Letters to the Editors

Media draw a surprising inference

Re: “Globe spins too far,” (September 21, 2010)

Dear Editors,

The recent articles published by local and national newspapers after the death of a first-year engineering student at Queen’s University have cited past truths about campus festivities, not current facts.

The death of any young individual is a tragic event, made especially difficult when the circumstances of the event are not fully understood.

Facing this scarcity of facts, reporters have unfairly used the University’s reputation as a party school to fill in the blanks. 

Frosh Week concluded on Sunday afternoon, so connecting the death to the festivities is a surprising inference.

Moreover, the University’s reputation as a party school is undeserved or at best outdated.

Consequently, reporters have situated this sad event in a false context, or at least depicted the context inaccurately.

Engineering Frosh Week is being described as week-long, school-sanctioned drunkenness, but that has been untrue for more than a decade.

Ten years ago, Engineering students were allowed to drink at a single event, on the first day of Frosh Week.

Five years ago, following a decision by the university administration, all of Engineering Frosh Week became alcohol-free.

Granted, students still climb the Grease Pole and are pelted with an oatmeal and flour mixture as they race Thundermugs, but saying they “guzzle boat-loads of alcohol” is simply inaccurate.

Times at Queen’s have changed; reporters should not situate current events in past traditions.

As recent graduates of Queen’s University, we have participated in numerous Frosh Week, Homecoming, and end-of-year festivities.

Given that Engineering Frosh Week is not the reckless endangerment that it is portrayed to be, let us take this sad event for what it is — the tragic passing of a bright young man — and not as the consequence of behaviour that current students know was only tolerated in days gone by.

Matthew Lato, Sci ’06, Ph.D ’10
Isabel Coderre, ArtSci ’10

Careful planning by caring professors

Re: “Academic plan raises new debate” (September 17, 2010)

Dear Editors,

Professor Lord is quoted as saying: “[E]ven arts students aren’t receiving writing instruction until third year.” In the course I teach, SOCY 122 (Introduction to Sociology), 50 per cent of the final grade is based on a carefully designed set of skill acquisition, skill building and written performance exercises related to research and essay writing.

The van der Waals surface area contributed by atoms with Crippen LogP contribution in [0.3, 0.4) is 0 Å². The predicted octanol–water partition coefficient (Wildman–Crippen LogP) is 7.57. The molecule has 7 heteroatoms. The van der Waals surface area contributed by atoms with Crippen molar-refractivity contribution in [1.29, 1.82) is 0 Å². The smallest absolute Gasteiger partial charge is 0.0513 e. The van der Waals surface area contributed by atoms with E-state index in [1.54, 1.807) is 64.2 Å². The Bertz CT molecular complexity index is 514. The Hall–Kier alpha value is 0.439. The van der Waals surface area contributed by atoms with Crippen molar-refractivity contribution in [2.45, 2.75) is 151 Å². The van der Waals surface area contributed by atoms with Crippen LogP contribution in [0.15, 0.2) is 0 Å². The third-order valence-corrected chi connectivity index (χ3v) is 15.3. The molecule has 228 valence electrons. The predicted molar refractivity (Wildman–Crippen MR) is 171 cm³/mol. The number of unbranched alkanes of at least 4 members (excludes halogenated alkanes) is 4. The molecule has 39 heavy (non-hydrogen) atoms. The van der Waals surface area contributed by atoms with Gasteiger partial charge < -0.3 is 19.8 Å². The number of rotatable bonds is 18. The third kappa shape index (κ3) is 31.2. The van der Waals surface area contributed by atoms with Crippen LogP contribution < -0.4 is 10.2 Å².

Each exercise is carefully evaluated by a graduate student teaching assistant who supplies a considerable amount of thoughtful, constructive commentary, leading to a final essay that receives equally as thorough an assessment and feedback.

In the correspondence section of SOCY 122, Bill Munn, who has been the tutor/marker for almost 20 years, provides students with extensive, constructive feedback related to content and writing skills in each of the four essays that every student must craft over the course of the year.

I would be disappointed if the English and history departments do not provide similar opportunities, but certainly the more than 700 students who take my courses do not have to wait until third year for “writing instruction.”

Rob Beamish,
Sociology Department

Journal insensitivity

Re: “First aid for last call,” (September 17, 2010)

Dear Editors,

Whose idea was it to run the wildly tasteless cartoon of a drunken student carrying what appeared to be a dead one, in light of recent events on campus?

Nevermind that the editorial cartoonist is a terrible artist, there isn’t an ounce of wit in this hideously-timed commentary.

How did this cartoon even make it through the editorial process without someone raising their hand and saying, “Hey, maybe this isn’t the best thing to run right now.” 

Couple this with the Journal’s wild speculation in the initial story on the tragic death of Cameron Burke [sic] that murder and foul play should be considered before police had even started their full investigation, and I can’t help but wonder how you even consider yourselves responsible journalists.

Next time you run an editorial hatchet piece complaining about the corporate media for its lax journalistic ethics, I suggest you hold yourselves to the same standard.

Patrick MacDonald
ArtSci ’06

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